New Bishop Museum exhibit immerses visitors in vibrant street art experience

Published: May. 14, 2021 at 4:04 PM HST|Updated: Jul. 22, 2021 at 7:55 AM HST
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HONOLULU, Hawaii (HawaiiNewsNow) - Open the doors of the Castle Memorial Building of Bishop Museum come this weekend and you’ll be transported into a world of street art, complete with graffiti-clad storefronts like a record shop, tattoo parlor and noodle bar.

From there, the different paths throughout the main hall eventually lead to vibrant displays of giant murals and hundreds of original artwork lining the walls.

The murals might look familiar — that’s because they’re made by POW! WOW! Hawaii, the creative minds behind street art murals in Kakaako.

And they’re marking a big milestone: 10 years.

To celebrate the anniversary, POW! WOW! teamed up with Bishop Museum to bring a brand new, first-of-its-kind exhibit called POW! WOW! The First Decade: From Hawaii to the World presented by Hawaiian Airlines, which opens to the public Saturday.

“This is the first street art museum exhibition in the state of Hawaii,” said Jasper Wong, POW! WOW! founder and lead director. “No one’s done it yet, and even more amazing, it’s at the Bishop Museum, which is known more as a natural history museum and a science museum.”

The exhibit aims to bring an immersive, contemporary art experience to showcase the culture, creative expression and indigenous perspectives of over 160 street artists and sculptors from both Hawaii and around the world.

“I think it reflects the culture and people because it is the culture and people,” Wong said. “The people who are involved in the show, the majority of them are from here and grew up here and were raised here — many of them also being Native Hawaiian or Native American too, so their art speaks to who they are, and it speaks to the culture collectively.”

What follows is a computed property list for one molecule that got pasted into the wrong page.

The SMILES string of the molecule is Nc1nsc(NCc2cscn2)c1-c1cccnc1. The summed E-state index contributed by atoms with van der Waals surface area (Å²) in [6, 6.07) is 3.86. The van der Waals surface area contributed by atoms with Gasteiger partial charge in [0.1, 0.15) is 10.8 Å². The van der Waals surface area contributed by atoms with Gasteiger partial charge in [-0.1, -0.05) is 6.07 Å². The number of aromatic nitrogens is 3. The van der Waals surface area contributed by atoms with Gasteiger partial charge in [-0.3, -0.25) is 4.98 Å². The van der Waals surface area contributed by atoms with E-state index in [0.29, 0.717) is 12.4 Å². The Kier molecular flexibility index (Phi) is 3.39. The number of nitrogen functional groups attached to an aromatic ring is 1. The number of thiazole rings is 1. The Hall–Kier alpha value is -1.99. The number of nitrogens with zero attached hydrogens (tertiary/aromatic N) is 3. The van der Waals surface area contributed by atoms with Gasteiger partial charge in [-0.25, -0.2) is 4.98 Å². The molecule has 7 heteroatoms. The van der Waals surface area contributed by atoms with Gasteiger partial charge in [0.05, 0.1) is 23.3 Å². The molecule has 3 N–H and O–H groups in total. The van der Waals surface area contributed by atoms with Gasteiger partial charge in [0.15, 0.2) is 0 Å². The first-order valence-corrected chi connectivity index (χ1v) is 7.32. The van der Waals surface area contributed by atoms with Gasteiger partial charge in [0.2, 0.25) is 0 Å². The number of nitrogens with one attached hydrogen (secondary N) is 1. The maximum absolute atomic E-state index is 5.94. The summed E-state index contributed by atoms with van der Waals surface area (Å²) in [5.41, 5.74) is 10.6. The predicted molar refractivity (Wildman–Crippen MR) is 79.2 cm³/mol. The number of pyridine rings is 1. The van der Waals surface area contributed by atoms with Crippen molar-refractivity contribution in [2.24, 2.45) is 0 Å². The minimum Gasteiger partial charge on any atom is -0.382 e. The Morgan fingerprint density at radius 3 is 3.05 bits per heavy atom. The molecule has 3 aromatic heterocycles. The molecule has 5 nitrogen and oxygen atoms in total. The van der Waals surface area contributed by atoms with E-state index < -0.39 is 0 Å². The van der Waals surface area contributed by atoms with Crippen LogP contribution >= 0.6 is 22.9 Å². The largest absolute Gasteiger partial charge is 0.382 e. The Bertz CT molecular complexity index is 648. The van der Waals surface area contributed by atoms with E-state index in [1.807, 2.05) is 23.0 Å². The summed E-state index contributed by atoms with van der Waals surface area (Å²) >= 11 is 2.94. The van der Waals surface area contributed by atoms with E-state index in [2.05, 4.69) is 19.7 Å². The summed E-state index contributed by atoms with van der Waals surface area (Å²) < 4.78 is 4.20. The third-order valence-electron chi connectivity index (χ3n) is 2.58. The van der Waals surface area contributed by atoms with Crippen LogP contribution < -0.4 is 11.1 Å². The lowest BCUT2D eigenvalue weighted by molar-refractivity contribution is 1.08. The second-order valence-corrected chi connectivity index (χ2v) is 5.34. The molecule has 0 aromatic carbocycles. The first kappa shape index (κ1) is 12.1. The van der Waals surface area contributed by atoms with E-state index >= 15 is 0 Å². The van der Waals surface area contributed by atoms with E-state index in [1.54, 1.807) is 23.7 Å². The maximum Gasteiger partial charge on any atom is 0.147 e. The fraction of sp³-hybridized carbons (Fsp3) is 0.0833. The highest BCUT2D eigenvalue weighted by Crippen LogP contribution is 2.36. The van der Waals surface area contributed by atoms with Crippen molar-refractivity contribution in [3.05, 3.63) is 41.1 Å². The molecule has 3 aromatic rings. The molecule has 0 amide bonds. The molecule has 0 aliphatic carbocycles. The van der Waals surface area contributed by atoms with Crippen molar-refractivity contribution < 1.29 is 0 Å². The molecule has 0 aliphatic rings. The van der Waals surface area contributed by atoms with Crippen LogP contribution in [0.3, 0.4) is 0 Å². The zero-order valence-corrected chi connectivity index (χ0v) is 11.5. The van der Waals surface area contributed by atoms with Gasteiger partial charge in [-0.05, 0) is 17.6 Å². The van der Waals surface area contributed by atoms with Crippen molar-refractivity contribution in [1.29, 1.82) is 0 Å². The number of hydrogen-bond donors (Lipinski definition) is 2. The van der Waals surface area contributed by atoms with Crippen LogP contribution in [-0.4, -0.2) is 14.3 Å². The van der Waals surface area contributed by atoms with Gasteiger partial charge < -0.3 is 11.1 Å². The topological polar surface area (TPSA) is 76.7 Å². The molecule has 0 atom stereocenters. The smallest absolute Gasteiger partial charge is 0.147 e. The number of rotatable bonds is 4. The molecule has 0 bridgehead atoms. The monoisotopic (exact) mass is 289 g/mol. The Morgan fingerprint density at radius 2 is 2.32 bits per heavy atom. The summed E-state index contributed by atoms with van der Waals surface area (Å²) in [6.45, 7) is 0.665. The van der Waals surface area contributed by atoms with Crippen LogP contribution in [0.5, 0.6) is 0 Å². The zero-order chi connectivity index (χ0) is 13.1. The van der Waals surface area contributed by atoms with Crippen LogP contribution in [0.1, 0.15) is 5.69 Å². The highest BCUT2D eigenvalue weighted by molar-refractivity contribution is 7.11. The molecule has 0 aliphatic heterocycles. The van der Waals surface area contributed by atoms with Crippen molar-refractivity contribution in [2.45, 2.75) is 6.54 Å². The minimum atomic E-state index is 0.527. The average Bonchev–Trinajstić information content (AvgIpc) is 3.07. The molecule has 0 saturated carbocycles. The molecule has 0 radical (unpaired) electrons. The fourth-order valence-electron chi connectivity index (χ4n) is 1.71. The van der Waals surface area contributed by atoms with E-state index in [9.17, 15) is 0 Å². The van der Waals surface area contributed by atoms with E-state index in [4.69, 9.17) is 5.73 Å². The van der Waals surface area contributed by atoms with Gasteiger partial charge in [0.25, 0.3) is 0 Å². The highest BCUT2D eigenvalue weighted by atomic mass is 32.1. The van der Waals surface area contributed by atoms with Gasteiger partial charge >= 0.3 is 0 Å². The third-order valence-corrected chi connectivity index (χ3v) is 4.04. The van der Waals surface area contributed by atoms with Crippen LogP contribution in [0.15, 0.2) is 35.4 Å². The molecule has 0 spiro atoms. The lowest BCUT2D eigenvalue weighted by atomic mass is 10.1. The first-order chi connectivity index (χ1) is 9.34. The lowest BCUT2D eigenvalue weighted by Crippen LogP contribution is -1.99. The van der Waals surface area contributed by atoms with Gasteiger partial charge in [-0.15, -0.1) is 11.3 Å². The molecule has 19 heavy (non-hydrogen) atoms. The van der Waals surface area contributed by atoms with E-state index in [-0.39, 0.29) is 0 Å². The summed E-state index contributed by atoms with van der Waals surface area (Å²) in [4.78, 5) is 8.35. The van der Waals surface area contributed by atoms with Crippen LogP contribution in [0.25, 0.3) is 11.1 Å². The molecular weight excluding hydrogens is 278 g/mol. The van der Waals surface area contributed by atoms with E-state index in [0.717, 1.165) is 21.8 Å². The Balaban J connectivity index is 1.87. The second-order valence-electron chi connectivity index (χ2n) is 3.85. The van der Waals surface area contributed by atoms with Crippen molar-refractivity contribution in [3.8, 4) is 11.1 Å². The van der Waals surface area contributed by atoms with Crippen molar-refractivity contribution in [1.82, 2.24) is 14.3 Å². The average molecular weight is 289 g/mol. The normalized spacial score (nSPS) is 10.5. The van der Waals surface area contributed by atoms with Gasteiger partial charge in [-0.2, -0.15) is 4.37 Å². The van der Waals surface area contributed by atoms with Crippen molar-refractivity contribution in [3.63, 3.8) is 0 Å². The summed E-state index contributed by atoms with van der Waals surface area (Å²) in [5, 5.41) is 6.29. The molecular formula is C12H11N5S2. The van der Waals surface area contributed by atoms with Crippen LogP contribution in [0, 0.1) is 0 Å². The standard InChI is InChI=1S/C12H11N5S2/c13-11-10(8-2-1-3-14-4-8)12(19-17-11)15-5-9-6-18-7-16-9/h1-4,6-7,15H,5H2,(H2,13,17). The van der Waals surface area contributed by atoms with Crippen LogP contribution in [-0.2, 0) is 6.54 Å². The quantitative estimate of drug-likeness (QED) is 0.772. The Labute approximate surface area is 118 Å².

Wong said putting the exhibition together was a challenge because much of the planning and preparation happened during the coronavirus pandemic, which posed a multitude of issues ranging from shortages in supplies to travel restrictions and confirming artists could come to Hawaii.

Yet, after a year of lockdowns and change due to the COVID-19 pandemic, Wong said the experience promises to bring some color and light to people.

“We as a team of organizers are doing it pro bono, so it’s really us trying to give back to our own communities, to give back to Hawaii, to give back to our culture and give back to the arts,” Wong said. “It wasn’t easy, it was probably one of the hardest exhibitions I put on personally, and we just hope that people will then come here and just fall in love and see just the amount of heart that everyone has put into it.”

The exhibit runs from May 15 through Sept. 19.

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